playlist

The rise of Africa’s next generation

What’s the biggest influence on Africa’s future? Its youth. Join the conversation with Africa’s present leaders who seek to inspire and empower the generations of leaders to come.

  1. 14:22
    Siyanda Mohutsiwa How young Africans found a voice on Twitter

    What can a young woman with an idea, an Internet connection and a bit of creativity achieve? That's all Siyanda Mohutsiwa needed to unite young African voices in a new way. Hear how Mohutsiwa and other young people across the continent are using social media to overcome borders and circumstance, accessing something they have long had to violently take: a voice.

  2. 13:26
    Fred Swaniker The leaders who ruined Africa, and the generation who can fix it

    Before he hit eighteen, Fred Swaniker had lived in Ghana, Gambia, Botswana and Zimbabwe. What he learned from a childhood across Africa was that while good leaders can't make much of a difference in societies with strong institutions, in countries with weak structures, leaders could make or break a country. In a passionate talk the entrepreneur and TED Fellow looks at different generations of African leaders and imagines how to develop the leadership of the future.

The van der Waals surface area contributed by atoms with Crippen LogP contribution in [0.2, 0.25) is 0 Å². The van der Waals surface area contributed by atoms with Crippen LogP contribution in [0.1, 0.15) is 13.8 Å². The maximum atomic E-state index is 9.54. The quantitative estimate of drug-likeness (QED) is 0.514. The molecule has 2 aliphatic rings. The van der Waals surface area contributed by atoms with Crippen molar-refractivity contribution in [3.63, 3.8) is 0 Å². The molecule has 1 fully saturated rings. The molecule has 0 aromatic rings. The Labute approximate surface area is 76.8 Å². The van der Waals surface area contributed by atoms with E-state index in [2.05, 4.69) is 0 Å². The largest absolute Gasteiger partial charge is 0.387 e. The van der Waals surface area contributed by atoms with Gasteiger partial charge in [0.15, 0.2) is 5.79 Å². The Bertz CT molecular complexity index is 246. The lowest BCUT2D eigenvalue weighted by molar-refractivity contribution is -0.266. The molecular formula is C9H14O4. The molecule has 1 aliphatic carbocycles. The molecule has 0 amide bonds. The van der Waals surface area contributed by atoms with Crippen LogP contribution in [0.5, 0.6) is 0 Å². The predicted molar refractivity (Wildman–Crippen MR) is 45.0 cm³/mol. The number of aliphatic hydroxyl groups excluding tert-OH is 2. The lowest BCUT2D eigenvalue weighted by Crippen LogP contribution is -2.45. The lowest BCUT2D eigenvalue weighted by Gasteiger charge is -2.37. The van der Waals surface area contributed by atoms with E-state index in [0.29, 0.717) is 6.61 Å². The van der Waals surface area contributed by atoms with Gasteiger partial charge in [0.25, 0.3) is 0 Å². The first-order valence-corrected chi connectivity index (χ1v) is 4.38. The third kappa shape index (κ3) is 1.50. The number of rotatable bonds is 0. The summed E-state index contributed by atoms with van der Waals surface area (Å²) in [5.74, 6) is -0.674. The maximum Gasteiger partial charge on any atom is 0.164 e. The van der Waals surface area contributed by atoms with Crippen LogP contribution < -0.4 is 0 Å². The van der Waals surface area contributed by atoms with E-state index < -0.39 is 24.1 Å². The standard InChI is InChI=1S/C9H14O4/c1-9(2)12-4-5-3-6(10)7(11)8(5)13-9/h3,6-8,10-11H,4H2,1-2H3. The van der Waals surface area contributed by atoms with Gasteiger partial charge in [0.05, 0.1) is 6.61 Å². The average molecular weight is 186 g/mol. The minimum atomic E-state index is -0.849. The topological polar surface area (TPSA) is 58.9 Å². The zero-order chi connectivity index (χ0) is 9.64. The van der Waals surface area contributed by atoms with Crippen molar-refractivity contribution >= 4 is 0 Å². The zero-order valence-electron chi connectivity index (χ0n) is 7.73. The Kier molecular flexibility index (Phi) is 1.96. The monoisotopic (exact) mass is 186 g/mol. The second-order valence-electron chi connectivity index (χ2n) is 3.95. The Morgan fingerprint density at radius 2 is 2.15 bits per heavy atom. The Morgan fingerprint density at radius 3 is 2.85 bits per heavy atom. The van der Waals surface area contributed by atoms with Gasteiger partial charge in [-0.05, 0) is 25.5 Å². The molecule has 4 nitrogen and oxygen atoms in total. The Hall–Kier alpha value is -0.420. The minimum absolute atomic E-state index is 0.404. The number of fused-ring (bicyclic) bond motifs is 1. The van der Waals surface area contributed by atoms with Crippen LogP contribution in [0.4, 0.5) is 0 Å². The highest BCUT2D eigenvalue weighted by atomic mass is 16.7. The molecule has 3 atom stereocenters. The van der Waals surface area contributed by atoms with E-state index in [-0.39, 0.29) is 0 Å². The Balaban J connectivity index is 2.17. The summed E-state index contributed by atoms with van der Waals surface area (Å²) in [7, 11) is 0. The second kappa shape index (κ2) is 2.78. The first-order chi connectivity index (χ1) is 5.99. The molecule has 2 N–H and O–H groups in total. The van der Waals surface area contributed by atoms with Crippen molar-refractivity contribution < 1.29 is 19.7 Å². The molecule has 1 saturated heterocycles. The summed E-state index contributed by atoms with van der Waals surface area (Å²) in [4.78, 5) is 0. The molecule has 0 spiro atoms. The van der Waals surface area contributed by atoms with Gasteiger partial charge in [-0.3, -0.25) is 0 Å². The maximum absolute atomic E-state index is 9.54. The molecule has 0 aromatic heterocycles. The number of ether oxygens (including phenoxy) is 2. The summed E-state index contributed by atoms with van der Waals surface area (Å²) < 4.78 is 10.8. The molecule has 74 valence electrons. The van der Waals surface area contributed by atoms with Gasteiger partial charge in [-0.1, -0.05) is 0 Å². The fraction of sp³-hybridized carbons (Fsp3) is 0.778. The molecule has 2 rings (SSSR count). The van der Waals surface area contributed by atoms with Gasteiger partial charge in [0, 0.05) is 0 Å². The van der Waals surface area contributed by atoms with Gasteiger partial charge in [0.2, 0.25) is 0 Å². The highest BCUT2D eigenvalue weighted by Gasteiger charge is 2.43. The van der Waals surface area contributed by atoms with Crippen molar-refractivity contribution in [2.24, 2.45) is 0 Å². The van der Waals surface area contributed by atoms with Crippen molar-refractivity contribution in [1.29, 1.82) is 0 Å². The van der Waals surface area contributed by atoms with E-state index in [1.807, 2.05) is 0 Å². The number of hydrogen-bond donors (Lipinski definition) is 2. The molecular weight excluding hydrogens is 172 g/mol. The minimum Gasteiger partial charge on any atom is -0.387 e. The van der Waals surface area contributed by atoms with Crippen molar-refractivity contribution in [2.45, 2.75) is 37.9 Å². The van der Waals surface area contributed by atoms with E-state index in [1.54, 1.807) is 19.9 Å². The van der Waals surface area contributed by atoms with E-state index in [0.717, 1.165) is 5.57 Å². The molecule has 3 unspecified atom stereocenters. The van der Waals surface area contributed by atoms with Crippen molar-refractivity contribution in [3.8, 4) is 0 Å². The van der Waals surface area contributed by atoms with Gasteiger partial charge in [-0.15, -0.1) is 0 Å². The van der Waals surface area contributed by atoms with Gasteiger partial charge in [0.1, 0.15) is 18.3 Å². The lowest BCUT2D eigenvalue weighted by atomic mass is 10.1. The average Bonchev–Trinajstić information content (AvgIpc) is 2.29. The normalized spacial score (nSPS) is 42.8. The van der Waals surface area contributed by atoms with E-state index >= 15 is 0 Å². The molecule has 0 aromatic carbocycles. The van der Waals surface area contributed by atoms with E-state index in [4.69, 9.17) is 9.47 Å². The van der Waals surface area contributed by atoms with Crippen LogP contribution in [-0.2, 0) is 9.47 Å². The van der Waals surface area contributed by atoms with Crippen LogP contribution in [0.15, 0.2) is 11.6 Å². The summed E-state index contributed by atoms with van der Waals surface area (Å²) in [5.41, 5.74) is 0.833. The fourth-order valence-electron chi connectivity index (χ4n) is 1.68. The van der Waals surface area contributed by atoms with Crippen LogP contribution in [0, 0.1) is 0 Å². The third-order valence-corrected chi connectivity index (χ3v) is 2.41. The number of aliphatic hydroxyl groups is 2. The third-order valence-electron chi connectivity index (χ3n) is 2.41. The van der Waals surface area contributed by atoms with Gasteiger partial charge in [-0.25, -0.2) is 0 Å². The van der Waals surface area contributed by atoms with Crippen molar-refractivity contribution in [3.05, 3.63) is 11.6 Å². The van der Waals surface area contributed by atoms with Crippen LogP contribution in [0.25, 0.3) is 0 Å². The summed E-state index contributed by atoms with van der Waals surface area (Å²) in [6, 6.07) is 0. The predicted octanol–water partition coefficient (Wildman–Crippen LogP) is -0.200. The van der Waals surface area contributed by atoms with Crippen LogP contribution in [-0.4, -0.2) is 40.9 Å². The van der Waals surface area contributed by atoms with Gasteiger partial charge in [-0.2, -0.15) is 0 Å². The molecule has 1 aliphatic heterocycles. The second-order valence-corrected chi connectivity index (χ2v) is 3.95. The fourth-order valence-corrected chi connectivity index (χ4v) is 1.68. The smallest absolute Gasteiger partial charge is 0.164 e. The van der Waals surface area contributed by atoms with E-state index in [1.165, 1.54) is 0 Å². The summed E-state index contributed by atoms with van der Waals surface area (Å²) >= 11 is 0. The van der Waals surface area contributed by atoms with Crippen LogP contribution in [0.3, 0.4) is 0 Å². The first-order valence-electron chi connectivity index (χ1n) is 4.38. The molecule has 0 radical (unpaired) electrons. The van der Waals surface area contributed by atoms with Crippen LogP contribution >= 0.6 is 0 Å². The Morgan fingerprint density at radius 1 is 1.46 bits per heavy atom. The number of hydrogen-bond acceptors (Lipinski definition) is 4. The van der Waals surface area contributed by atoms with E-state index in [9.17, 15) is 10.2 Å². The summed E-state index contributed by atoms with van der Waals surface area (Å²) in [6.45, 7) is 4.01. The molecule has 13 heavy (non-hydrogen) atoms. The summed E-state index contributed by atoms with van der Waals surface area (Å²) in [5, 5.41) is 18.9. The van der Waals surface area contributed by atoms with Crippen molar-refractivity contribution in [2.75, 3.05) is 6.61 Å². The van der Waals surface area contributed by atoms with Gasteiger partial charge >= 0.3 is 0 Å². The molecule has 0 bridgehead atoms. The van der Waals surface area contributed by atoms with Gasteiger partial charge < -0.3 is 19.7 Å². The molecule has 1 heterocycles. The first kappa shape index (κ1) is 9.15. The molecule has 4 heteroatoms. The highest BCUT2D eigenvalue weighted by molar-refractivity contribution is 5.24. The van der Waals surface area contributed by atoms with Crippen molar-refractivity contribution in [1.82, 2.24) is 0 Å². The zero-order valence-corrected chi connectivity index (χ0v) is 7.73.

3. 20:13
    Ngozi Okonjo-Iweala Want to help Africa? Do business here

    We know the negative images of Africa — famine and disease, conflict and corruption. But, says Ngozi Okonjo-Iweala, there's another, less-told story happening in many African nations: one of reform, economic growth and business opportunity.

  4. 17:50
    George Ayittey Africa's cheetahs versus hippos

    Ghanaian economist George Ayittey unleashes a torrent of controlled anger toward corrupt leaders in Africa — and calls on the "Cheetah generation" to take back the continent.

  5. 17:31
    Patrick Awuah How to educate leaders? Liberal arts

    A liberal arts education is critical to forming true leaders, says university head Patrick Awuah — because it builds decision-making skills, an ethical framework and a broad vision. Awuah himself left a career at Microsoft in the US to found a liberal arts school in Africa: Ashesi University, in his home nation of Ghana. A passionate talk about dreaming, doing and leading.